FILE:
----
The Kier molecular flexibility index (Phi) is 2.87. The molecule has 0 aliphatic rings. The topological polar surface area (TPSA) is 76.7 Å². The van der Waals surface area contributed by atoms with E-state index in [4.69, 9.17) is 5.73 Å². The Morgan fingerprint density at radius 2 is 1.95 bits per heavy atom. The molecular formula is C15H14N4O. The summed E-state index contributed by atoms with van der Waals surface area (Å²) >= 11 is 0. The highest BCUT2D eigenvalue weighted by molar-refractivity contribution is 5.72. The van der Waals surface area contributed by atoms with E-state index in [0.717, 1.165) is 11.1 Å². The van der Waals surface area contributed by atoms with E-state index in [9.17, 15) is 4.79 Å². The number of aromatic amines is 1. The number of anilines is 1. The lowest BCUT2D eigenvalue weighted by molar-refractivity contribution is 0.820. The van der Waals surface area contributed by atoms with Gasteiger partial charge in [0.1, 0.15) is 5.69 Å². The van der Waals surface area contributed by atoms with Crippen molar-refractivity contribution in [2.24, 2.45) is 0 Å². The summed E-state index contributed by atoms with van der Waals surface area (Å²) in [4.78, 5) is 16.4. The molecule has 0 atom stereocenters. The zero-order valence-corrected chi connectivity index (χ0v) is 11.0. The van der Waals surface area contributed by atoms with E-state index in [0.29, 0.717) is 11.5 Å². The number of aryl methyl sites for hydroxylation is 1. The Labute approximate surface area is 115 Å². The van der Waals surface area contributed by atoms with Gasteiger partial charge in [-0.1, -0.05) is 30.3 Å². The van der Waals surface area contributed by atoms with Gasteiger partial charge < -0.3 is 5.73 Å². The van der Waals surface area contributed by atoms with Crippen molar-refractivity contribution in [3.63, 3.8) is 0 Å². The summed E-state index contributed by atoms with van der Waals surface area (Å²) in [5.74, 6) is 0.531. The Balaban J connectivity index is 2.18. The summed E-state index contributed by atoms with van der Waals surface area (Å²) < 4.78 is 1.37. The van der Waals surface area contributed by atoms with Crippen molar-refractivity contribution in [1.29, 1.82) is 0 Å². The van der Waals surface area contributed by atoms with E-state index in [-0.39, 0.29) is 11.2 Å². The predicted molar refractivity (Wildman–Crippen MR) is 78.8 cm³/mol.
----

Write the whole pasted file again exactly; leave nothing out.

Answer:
The Kier molecular flexibility index (Phi) is 2.87. The molecule has 0 aliphatic rings. The topological polar surface area (TPSA) is 76.7 Å². The van der Waals surface area contributed by atoms with E-state index in [4.69, 9.17) is 5.73 Å². The Morgan fingerprint density at radius 2 is 1.95 bits per heavy atom. The molecular formula is C15H14N4O. The summed E-state index contributed by atoms with van der Waals surface area (Å²) >= 11 is 0. The highest BCUT2D eigenvalue weighted by molar-refractivity contribution is 5.72. The van der Waals surface area contributed by atoms with E-state index in [0.717, 1.165) is 11.1 Å². The van der Waals surface area contributed by atoms with E-state index in [9.17, 15) is 4.79 Å². The number of aromatic amines is 1. The number of anilines is 1. The lowest BCUT2D eigenvalue weighted by molar-refractivity contribution is 0.820. The van der Waals surface area contributed by atoms with Gasteiger partial charge in [0.1, 0.15) is 5.69 Å². The van der Waals surface area contributed by atoms with Crippen molar-refractivity contribution in [2.24, 2.45) is 0 Å². The summed E-state index contributed by atoms with van der Waals surface area (Å²) in [4.78, 5) is 16.4. The molecule has 0 atom stereocenters. The zero-order valence-corrected chi connectivity index (χ0v) is 11.0. The van der Waals surface area contributed by atoms with E-state index in [0.29, 0.717) is 11.5 Å². The number of aryl methyl sites for hydroxylation is 1. The Labute approximate surface area is 115 Å². The van der Waals surface area contributed by atoms with Gasteiger partial charge in [-0.1, -0.05) is 30.3 Å². The van der Waals surface area contributed by atoms with Gasteiger partial charge < -0.3 is 5.73 Å². The van der Waals surface area contributed by atoms with Crippen molar-refractivity contribution in [3.63, 3.8) is 0 Å². The summed E-state index contributed by atoms with van der Waals surface area (Å²) in [5.74, 6) is 0.531. The Balaban J connectivity index is 2.18. The summed E-state index contributed by atoms with van der Waals surface area (Å²) < 4.78 is 1.37. The van der Waals surface area contributed by atoms with Crippen molar-refractivity contribution in [1.29, 1.82) is 0 Å². The van der Waals surface area contributed by atoms with E-state index in [-0.39, 0.29) is 11.2 Å². The predicted molar refractivity (Wildman–Crippen MR) is 78.8 cm³/mol.